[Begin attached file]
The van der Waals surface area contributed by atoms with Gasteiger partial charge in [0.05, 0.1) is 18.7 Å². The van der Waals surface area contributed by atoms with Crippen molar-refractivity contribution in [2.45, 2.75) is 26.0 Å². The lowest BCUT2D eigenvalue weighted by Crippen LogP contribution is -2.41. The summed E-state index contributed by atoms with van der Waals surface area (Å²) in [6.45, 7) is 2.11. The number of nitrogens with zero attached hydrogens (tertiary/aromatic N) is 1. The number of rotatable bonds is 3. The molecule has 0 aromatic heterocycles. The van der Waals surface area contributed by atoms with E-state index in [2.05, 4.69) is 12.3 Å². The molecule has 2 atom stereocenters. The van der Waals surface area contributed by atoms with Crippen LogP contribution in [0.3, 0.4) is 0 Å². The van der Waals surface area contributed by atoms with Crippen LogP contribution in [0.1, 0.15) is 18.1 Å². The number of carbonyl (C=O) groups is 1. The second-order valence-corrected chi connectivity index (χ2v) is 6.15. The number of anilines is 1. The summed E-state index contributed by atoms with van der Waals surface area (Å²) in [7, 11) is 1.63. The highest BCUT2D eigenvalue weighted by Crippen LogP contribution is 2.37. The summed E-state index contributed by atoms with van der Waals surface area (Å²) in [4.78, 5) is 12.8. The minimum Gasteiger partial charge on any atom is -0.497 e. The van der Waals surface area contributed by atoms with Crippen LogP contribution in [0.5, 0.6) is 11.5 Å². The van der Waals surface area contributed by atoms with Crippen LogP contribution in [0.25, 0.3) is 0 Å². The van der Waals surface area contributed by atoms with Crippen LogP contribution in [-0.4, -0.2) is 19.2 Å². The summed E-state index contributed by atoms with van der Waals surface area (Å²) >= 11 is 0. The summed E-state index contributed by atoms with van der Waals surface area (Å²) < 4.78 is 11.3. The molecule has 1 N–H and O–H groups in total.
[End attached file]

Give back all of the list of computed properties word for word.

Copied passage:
The van der Waals surface area contributed by atoms with Gasteiger partial charge in [0.05, 0.1) is 18.7 Å². The van der Waals surface area contributed by atoms with Crippen molar-refractivity contribution in [2.45, 2.75) is 26.0 Å². The lowest BCUT2D eigenvalue weighted by Crippen LogP contribution is -2.41. The summed E-state index contributed by atoms with van der Waals surface area (Å²) in [6.45, 7) is 2.11. The number of nitrogens with zero attached hydrogens (tertiary/aromatic N) is 1. The number of rotatable bonds is 3. The molecule has 0 aromatic heterocycles. The van der Waals surface area contributed by atoms with E-state index in [2.05, 4.69) is 12.3 Å². The molecule has 2 atom stereocenters. The van der Waals surface area contributed by atoms with Crippen LogP contribution in [0.3, 0.4) is 0 Å². The van der Waals surface area contributed by atoms with Crippen LogP contribution in [0.1, 0.15) is 18.1 Å². The number of carbonyl (C=O) groups is 1. The second-order valence-corrected chi connectivity index (χ2v) is 6.15. The number of anilines is 1. The summed E-state index contributed by atoms with van der Waals surface area (Å²) in [7, 11) is 1.63. The highest BCUT2D eigenvalue weighted by Crippen LogP contribution is 2.37. The summed E-state index contributed by atoms with van der Waals surface area (Å²) in [4.78, 5) is 12.8. The minimum Gasteiger partial charge on any atom is -0.497 e. The van der Waals surface area contributed by atoms with Crippen LogP contribution in [0.5, 0.6) is 11.5 Å². The van der Waals surface area contributed by atoms with Crippen LogP contribution in [0.25, 0.3) is 0 Å². The van der Waals surface area contributed by atoms with Crippen LogP contribution in [-0.4, -0.2) is 19.2 Å². The summed E-state index contributed by atoms with van der Waals surface area (Å²) >= 11 is 0. The summed E-state index contributed by atoms with van der Waals surface area (Å²) < 4.78 is 11.3. The molecule has 1 N–H and O–H groups in total.